Skip to main content

Ward, William George

William George Ward, 1812–82, English Roman Catholic apologist, educated at Oxford. He became (1834) a fellow at Balliol College, Oxford, and was ordained in the Church of England. At first a Broad Churchman, he joined the Oxford movement in 1838. Thereafter he became the most extreme of his group, and as a result of his vigorous support of Tract 90 he lost his teaching positions in the university. His long work, The Ideal of a Christian Church (1844), which compared all churches in England unfavorably with the Roman Catholic Church, brought his official degradation from his university degrees (1854); he was soon afterward received into the Roman Catholic Church, where he remained a layman. Ward was lecturer in moral theology in St. Edmund's College, Ware, from 1851 to 1858. From 1863 to 1878 he edited the Dublin Review. He was uncompromising in his religious views, especially with respect to Ultramontanism. He was an eager and hasty controversialist, and his metaphysical subtlety made him a formidable opponent. Ward's friends included men of very divergent opinions.

His son Wilfrid Philip Ward, 1856–1916, was his father's biographer (1893). He also wrote a biography of Cardinal Newman and accounts of Cardinal Wiseman and Aubrey de Vere. Wilfrid Philip Ward, like his father, opposed liberalism in the church but, unlike him, took a more conciliatory position, notably in the modernist controversy. He edited the Dublin Review from 1906. William George Ward's third son, Bernard Nicholas Ward, 1857–1920, was a distinguished churchman; he was president of St. Edmund's College, Ware, and first bishop of Brentwood. He wrote on the history of the Roman Catholic Church in England.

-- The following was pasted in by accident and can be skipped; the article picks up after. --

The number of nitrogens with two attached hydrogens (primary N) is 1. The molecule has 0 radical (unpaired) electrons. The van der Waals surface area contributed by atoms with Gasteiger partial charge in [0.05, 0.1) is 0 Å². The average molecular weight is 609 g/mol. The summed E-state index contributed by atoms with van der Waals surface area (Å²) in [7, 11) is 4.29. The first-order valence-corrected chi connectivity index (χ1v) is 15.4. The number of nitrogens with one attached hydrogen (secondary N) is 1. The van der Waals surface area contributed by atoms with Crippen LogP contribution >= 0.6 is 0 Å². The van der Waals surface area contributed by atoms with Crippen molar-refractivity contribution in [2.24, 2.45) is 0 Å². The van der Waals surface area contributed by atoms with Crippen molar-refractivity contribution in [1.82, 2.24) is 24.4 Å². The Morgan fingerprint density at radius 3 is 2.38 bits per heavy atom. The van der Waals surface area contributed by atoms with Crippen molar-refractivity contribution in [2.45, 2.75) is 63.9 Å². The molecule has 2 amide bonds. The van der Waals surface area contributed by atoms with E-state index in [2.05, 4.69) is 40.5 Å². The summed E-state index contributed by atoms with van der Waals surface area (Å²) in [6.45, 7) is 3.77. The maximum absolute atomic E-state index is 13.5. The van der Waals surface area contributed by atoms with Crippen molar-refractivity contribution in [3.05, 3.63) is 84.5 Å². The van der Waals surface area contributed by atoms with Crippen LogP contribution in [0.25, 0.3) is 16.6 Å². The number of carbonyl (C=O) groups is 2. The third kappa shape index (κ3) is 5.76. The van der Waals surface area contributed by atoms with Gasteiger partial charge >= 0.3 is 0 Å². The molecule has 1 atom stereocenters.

See M. Ward, The Wilfrid Wards and the Transition (2 vol., 1934–37).

Cite this article
Pick a style below, and copy the text for your bibliography.

  • MLA
  • Chicago
  • APA

"Ward, William George." The Columbia Encyclopedia, 6th ed.. . Encyclopedia.com. 18 Aug. 2017 <http://www.encyclopedia.com>.

"Ward, William George." The Columbia Encyclopedia, 6th ed.. . Encyclopedia.com. (August 18, 2017). http://www.encyclopedia.com/reference/encyclopedias-almanacs-transcripts-and-maps/ward-william-george

"Ward, William George." The Columbia Encyclopedia, 6th ed.. . Retrieved August 18, 2017 from Encyclopedia.com: http://www.encyclopedia.com/reference/encyclopedias-almanacs-transcripts-and-maps/ward-william-george

Learn more about citation styles

Citation styles

Encyclopedia.com gives you the ability to cite reference entries and articles according to common styles from the Modern Language Association (MLA), The Chicago Manual of Style, and the American Psychological Association (APA).

Within the “Cite this article” tool, pick a style to see how all available information looks when formatted according to that style. Then, copy and paste the text into your bibliography or works cited list.

Because each style has its own formatting nuances that evolve over time and not all information is available for every reference entry or article, Encyclopedia.com cannot guarantee each citation it generates. Therefore, it’s best to use Encyclopedia.com citations as a starting point before checking the style against your school or publication’s requirements and the most-recent information available at these sites:

Modern Language Association

http://www.mla.org/style

The Chicago Manual of Style

http://www.chicagomanualofstyle.org/tools_citationguide.html

American Psychological Association

http://apastyle.apa.org/

Notes:
  • Most online reference entries and articles do not have page numbers. Therefore, that information is unavailable for most Encyclopedia.com content. However, the date of retrieval is often important. Refer to each style’s convention regarding the best way to format page numbers and retrieval dates.
  • In addition to the MLA, Chicago, and APA styles, your school, university, publication, or institution may have its own requirements for citations. Therefore, be sure to refer to those guidelines when editing your bibliography or works cited list.